Me? I can’t run that far just yet. But I can run 3.1 miles this Memorial Day, and raise money for Project Child (The Child Abuse Prevention Coalition of the Lehigh Valley).

Maybe I help raise $100, which is $100 more that didn’t exist before. And while it seems small compared to $7,500, every single dollar is energy, and movement, and momentum. Every credit card number and retweet is a karate kick to the universe, pushing something forward just one small bit.

Broad Street Run Report

It was a tough week. The previous Sunday I ran 14 miles in the woods. On Tuesday did a few laps. Wednesday was November Project. I also wasn’t eating great. I had basically been traveling for a week and a half leading up to Sunday’s Broad Street Run in Philadelphia, and my routine was shot.

After about 40 minutes of standing around to start, I had to stop and use the bathroom within the first two miles, maybe it was a mile. I felt good after that, just trotting along enjoying the DJs and cheering crowds. At mile five, which is where you’re staring up at City Hall, I felt great. Too great, because I started running faster. The crowds were bigger, the music louder. Mile six was packed, kids on the sidewalks looking for high-fives, and I couldn’t resist. It was electric!

But by mile seven I was in trouble. I was out of gas.

I had to walk several times. My head was computing how many more miles? How long would each take? I broke mentally, really. I was so stoked and excited from the crowds that I just pushed beyond my abilities and got torn down. I really think my nutrition leading up to this was part of it. I just felt drained, and it happened so quick.

Ultimately I had fun. Anytime I felt down, someone shouted something funny, or I saw a great sign, and I was able to get running again.

My goal wasn’t speed (I finished at 1:48), but rather “I want to not hurt the next day,” and the next day I was pain free. I literally was in pain for a few days after November Project. But running 10 miles? Felt great the next day, so I’d say this run was a success.

And oh yeah, we raised over $700 for Students Run Philly Style. Some kids from the program remarked about my vest (which I wore to raise an additional $200 after the initial $500 goal), and one recognized me from social media. So really, yeah… this event was an absolutely success.

Next time, though? I gotta be more on top of my nutrition. I need smoothies, brown rice and veggies and salsa and beans. Lesson learned!

Me and Brompton Bicycles in NYC

Back in 2011 I bought a Brompton on a whim and set off a bike adventure called ‘Florida to Maine by Bike and Train’ (download the PDF book I made about the trip).

One of the best stories with that Brompton: I was traveling from Portland Maine to NYC in one day. Took the train from Portland ME to Boston, MA. That train stops at North Station (I think it’s called that), and the bus I needed to catch was at South Station.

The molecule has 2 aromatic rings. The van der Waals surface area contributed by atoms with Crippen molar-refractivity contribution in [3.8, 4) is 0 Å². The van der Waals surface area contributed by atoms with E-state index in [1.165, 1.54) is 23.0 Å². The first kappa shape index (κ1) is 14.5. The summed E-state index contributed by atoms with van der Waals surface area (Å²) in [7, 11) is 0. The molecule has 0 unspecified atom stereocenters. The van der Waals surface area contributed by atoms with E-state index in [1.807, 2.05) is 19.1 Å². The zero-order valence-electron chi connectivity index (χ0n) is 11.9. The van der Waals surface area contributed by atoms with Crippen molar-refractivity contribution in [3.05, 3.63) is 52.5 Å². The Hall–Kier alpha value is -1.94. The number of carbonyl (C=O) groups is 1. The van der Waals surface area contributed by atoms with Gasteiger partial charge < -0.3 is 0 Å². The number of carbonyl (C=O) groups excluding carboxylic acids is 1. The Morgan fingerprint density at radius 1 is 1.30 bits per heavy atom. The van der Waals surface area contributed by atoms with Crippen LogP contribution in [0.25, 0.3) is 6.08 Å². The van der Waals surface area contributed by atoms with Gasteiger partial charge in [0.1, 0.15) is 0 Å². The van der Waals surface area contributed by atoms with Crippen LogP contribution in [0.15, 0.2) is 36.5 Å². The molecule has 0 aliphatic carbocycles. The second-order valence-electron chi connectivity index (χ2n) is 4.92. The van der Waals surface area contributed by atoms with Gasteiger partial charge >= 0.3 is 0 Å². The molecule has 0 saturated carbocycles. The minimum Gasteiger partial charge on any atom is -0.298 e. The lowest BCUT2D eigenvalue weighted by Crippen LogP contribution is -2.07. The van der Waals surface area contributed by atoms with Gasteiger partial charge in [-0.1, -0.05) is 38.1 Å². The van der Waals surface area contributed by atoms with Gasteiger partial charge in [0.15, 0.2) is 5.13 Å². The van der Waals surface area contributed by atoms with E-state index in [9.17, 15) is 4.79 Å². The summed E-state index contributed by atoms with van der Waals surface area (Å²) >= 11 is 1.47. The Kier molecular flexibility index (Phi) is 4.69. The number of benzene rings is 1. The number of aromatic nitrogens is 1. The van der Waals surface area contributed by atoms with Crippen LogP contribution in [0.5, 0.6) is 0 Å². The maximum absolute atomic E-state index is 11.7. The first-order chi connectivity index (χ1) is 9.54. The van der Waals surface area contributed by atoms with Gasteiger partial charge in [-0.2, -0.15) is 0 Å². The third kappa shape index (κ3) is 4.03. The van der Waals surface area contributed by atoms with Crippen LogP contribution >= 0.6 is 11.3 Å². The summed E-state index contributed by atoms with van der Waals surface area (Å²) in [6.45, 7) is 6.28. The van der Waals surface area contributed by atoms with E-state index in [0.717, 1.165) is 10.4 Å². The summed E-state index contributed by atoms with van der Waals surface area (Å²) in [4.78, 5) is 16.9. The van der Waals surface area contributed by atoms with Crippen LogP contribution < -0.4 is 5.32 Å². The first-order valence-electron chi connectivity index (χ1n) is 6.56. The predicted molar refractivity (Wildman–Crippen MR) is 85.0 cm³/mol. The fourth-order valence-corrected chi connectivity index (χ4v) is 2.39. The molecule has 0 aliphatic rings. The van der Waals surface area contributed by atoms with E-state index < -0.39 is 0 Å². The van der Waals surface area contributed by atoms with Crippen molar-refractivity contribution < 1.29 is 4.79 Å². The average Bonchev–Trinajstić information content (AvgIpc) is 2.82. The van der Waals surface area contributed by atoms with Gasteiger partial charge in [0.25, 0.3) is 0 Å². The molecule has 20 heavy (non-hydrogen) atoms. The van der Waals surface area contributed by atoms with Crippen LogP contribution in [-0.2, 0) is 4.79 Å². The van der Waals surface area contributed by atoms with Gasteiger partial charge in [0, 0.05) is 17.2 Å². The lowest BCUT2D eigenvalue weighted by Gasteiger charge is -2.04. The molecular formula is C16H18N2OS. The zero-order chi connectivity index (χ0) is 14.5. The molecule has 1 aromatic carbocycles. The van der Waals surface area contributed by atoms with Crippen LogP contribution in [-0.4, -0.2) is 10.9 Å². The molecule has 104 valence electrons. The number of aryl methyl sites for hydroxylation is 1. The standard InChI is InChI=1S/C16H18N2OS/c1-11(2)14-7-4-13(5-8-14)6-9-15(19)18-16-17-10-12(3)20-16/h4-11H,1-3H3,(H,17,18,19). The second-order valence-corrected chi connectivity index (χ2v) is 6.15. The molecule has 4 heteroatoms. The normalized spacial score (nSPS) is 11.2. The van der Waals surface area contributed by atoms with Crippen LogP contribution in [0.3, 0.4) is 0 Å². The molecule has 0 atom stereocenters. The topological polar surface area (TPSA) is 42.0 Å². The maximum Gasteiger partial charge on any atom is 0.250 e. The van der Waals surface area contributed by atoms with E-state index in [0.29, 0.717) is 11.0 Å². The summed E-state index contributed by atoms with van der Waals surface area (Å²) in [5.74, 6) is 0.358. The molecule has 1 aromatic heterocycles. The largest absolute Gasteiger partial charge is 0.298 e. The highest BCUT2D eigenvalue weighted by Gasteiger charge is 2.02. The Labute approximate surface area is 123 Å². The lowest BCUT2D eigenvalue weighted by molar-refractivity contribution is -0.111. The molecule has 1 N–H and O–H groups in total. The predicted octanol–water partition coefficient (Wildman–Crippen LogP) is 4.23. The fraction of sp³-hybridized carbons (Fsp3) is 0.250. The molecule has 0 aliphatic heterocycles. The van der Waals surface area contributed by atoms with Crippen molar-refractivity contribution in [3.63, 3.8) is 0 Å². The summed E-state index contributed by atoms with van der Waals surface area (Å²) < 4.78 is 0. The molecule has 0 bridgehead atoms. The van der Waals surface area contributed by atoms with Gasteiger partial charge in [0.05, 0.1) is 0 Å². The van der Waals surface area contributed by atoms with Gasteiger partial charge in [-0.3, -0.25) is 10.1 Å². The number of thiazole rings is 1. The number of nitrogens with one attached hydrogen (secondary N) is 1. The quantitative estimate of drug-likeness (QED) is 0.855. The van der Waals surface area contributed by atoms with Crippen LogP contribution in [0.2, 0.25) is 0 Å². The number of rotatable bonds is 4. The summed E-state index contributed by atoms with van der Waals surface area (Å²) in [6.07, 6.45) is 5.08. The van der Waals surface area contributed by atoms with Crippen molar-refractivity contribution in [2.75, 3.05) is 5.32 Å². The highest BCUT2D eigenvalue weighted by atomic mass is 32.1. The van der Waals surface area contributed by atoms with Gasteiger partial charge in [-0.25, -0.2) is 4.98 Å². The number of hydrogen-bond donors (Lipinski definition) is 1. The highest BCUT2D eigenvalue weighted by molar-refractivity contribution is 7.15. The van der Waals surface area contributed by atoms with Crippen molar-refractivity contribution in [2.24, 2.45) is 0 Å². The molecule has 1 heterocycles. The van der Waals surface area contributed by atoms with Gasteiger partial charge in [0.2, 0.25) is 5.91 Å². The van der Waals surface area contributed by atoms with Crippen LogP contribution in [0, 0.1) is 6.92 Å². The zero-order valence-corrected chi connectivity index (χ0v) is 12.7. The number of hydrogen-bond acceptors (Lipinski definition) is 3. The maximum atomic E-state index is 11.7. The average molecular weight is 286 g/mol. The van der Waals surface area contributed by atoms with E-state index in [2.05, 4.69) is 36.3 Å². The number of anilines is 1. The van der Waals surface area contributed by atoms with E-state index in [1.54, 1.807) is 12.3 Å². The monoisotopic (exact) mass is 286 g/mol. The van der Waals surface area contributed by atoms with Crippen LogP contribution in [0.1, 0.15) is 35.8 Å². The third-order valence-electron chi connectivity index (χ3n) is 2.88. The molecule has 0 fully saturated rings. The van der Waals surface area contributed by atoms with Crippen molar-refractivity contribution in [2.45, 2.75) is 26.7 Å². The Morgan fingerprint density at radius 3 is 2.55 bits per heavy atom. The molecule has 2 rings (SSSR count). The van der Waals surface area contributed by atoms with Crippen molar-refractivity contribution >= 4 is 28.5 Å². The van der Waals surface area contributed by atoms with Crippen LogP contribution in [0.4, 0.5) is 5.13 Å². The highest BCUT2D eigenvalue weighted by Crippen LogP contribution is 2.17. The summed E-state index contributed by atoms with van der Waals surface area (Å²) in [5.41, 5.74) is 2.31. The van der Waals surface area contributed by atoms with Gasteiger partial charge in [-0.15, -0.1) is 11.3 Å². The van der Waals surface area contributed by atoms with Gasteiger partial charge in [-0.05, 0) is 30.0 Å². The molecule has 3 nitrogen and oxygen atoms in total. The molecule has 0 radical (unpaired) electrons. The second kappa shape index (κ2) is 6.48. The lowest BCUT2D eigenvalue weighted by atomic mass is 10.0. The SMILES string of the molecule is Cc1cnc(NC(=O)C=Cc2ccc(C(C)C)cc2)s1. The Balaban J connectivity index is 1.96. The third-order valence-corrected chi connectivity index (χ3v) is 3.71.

Continue reading “Me and Brompton Bicycles in NYC”

Stay Stubborn

My friend took my phone and ran to the top of this hill to take this picture. He’s faster than me.

After this we did some trail running with the Chasing Trail crew. It was rocky and hilly, and I was one of the slower people among the group.

Went to my second November Project, too, down here in Philadelphia. Sit ups? I’m the worst. Squat jumps? Oh god, make it stop. Fast feet?! Seriously, kill me now.

Though I’m not the best at any of these things, I’m stubborn. I’ll keep going if the group is up ahead. I’ll run a little faster to keep up with a friend. I’ll do more sit-ups if you’re doing them, too.

It took me running every other day since 2016 (basically) to get here. In the grand scheme of things that’s just two years time.

Where could my fitness be if I keep this up another two years? Well, I guess I just have to keep being stubborn.

Belvidere FoxTrot Race Report

My second race of the year, and it was a fun one, with a good lesson learned.

I didn’t know the parking situation, so I found a nearby park and jogged to the starting area. I like doing this when I can, since warming up is always a good idea. It also gave me an opportunity to take in the area again, as I’ve passed through this little town before.

Continue reading “Belvidere FoxTrot Race Report”

Running After the Finish Line

I hit my $500 goal for the 2018 Blue Cross Broad Street Run. Together we raised $500 for Students Run Philly Style.

  • To think that me running in 8℉ weather did this.
  • Or running in rain.
  • That tripping and falling the woods and staring up at the trees then laying on my back in the cold somehow mattered.
  • Starting to run back in the summer of 2016 mattered at all, nearly two years later.

It’s sad that after-school programs are getting axed, and funding for schools drying up, and that we need to resort to running 10 miles in Philadelphia (or run 200+ miles across Haiti) for good things to happen in this world, but that’s the way it is.

Can it change? Well, it changes every time someone pulls out their card and donates money to these things. It’s not perfect, but it works, and we’ll keep doing it.